Vatican Asks Reforms of Nuns’ Leadership Group

by Francis X. Rocca

VATICAN CITY (CNS) – Citing “serious doctrinal problems which affect many in consecrated life,” the Vatican announced a major reform of an association of women’s religious congregations in the U.S. to ensure their fidelity to Catholic teaching in areas including abortion, euthanasia, women’s ordination and homosexuality.

Archbishop J. Peter Sartain of Seattle will provide “review, guidance and approval, where necessary, of the work” of the Leadership Conference of Women Religious, the Vatican announced April 18. The archbishop will be assisted by Bishop Leonard P. Blair of Toledo, Ohio, and Bishop Thomas J. Paprocki of Springfield, Ill., and draw on the advice of fellow bishops, women religious and other experts.

The LCWR, a Maryland-based umbrella group that claims about 1,500 leaders of U.S. women’s communities as members, represents about 80 percent of the country’s 57,000 women religious.

In Silver Spring, Md., the presidency of the LCWR issued a statement saying it was “stunned by the conclusions of the doctrinal assessment of LCWR by the Congregation for the Doctrine of the Faith. Because the leadership of LCWR has the custom of meeting annually with the staff of CDF in Rome and because the conference follows canonically approved statutes, we were taken by surprise.

“This is a moment of great import for religious life and the wider church. We ask your prayers as we meet with the LCWR National Board within the coming month to review the mandate and prepare a response,” the statement said.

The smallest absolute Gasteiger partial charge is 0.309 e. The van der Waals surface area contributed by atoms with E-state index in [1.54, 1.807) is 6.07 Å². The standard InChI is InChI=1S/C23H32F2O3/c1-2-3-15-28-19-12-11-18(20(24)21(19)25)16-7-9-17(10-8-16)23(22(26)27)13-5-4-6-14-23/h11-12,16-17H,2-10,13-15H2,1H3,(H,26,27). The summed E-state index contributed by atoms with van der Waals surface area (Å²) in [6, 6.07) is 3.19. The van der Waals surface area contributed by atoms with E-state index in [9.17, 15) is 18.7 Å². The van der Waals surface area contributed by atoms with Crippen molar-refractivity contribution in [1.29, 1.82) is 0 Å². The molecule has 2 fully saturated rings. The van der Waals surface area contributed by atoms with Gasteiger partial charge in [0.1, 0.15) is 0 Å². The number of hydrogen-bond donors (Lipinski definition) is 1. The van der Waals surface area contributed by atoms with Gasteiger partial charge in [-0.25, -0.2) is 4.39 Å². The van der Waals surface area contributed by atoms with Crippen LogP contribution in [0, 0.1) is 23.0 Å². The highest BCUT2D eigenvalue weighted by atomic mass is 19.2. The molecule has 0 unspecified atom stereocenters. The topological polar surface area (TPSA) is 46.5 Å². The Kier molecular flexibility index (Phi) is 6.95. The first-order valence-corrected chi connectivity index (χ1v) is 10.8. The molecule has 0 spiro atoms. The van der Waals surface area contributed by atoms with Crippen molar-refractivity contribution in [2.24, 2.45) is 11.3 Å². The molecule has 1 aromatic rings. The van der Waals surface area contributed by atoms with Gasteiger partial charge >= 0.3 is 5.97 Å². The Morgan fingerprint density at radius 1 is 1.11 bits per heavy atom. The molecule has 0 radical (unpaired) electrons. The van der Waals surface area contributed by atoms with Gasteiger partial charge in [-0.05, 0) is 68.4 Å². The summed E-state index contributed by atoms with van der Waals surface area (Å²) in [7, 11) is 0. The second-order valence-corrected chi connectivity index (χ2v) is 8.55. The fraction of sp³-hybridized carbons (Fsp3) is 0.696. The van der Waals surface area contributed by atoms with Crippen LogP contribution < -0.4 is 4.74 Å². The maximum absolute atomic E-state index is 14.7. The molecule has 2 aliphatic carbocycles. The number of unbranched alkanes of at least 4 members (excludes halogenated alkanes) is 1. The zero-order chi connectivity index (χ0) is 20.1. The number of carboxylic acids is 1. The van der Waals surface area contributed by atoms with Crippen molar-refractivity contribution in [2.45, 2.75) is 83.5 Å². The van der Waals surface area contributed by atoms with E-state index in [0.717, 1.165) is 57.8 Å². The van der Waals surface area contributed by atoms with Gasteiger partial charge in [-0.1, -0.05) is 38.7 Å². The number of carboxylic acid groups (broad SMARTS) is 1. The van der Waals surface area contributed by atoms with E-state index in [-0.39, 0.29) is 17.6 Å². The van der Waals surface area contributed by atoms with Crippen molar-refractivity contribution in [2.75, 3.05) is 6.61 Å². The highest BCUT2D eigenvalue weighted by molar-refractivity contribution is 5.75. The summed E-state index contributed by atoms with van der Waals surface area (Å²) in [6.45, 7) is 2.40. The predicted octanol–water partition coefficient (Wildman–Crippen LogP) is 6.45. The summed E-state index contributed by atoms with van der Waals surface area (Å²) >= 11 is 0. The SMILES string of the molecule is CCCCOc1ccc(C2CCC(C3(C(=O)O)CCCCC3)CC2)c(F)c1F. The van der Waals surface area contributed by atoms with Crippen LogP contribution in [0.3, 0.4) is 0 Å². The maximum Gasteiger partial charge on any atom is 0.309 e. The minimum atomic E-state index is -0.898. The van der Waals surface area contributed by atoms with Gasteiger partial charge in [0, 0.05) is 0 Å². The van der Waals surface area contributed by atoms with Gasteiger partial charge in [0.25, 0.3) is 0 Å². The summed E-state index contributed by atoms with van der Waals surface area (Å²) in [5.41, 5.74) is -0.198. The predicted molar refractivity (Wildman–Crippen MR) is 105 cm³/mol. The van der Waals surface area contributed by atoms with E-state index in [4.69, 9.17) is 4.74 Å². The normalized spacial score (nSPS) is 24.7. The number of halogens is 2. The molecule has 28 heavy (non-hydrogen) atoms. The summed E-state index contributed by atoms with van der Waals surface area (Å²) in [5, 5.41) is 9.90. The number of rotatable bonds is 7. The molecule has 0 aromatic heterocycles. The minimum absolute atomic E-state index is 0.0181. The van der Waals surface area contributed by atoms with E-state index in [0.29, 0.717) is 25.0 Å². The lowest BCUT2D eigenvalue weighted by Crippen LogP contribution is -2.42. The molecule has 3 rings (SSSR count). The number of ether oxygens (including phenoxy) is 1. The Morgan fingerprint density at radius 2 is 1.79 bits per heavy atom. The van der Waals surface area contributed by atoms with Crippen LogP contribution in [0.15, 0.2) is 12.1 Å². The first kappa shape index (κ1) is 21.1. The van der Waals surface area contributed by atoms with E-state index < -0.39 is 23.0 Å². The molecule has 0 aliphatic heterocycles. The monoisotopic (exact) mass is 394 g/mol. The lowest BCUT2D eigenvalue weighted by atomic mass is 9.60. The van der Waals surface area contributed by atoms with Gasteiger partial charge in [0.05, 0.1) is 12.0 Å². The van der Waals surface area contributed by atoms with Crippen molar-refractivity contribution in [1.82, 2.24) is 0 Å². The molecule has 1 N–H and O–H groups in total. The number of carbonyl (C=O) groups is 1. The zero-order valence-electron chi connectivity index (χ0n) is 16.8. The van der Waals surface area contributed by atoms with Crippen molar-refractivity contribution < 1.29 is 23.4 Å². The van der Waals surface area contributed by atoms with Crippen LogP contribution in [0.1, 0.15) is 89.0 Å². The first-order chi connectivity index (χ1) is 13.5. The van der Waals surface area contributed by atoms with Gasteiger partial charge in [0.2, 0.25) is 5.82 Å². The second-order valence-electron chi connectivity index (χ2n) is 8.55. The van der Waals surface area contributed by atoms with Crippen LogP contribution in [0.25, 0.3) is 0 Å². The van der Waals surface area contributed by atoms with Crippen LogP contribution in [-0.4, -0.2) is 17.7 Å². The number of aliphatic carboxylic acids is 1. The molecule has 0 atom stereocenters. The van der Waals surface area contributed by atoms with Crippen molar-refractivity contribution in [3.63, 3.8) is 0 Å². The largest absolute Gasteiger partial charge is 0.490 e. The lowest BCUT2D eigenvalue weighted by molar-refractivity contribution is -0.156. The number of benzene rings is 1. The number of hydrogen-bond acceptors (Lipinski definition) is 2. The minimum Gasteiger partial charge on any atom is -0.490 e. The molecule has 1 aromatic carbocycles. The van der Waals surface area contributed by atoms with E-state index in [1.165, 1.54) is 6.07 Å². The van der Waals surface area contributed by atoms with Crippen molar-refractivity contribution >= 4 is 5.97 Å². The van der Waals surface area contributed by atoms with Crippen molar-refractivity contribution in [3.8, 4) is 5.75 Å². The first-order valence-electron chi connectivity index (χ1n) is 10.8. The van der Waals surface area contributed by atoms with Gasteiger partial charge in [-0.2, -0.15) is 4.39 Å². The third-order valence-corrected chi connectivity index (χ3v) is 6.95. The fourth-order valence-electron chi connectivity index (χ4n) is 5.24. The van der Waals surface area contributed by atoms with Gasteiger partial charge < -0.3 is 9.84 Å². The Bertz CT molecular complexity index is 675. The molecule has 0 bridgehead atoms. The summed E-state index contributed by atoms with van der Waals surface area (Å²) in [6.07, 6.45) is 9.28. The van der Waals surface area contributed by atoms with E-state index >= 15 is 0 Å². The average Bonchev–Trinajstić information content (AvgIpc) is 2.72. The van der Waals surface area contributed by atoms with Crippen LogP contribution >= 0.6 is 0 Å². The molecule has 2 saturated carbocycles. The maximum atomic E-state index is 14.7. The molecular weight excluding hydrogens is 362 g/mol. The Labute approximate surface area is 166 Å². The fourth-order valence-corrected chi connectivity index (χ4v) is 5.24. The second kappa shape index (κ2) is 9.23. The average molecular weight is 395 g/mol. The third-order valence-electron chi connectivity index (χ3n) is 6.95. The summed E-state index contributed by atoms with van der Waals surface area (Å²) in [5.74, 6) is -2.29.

The announcement from the Vatican’s Congregation for the Doctrine of the Faith came in an eight-page “doctrinal assessment,” based on an investigation that Bishop Blair began on behalf of the Vatican in April 2008. That investigation led the doctrinal congregation to conclude, in January 2011, that “the current doctrinal and pastoral situation of LCWR is grave and a matter of serious concern, also given the influence the LCWR exercises on religious congregation in other parts of the world.”

Among the areas of concern were some of the most controversial issues of medical and sexual ethics in America today.

“While there has been a great deal of work on the part of LCWR promoting issues of social justice in harmony with the church’s social doctrine, it is silent on the right to life from conception to natural death, a question that is part of the lively public debate about abortion and euthanasia in the United States,” the doctrinal congregation said. “Further, issues of crucial importance in the life of the church and society, such as the church’s biblical view of family life and human sexuality, are not part of the LCWR agenda in a way that promotes church teaching.”

The Vatican also found that “public statements by the LCWR that disagree with or challenge positions taken by the bishops, who are the church’s authentic teachers of faith and morals, are not compatible with its purpose.”

According to the Vatican, such deviations from Catholic teaching have provoked a crisis “characterized by a diminution of the fundamental Christological center and focus of religious consecration.”

But the congregation’s document also praised the “great contributions of women religious to the church in the United States as seen particularly in the many schools, hospitals, and institutions of support for the poor, which have been founded and staffed by religious over the years,” and insisted that the Vatican “does not intend to offer judgment on the faith and life of women religious” in the LCWR’s member congregations.

During his tenure as the Holy See’s delegate, which is to last “up to five years, as deemed necessary,” Archbishop Sartain’s tasks will include overseeing revision of the LCWR’s statutes, review of its liturgical practices, and the creation of formation programs for the conference’s member congregations. The archbishop will also investigate the LCWR’s links to two outside groups: Network, a Catholic social justice lobby; and the Resource Center for Religious Institutes, which offers legal and financial expertise to religious orders.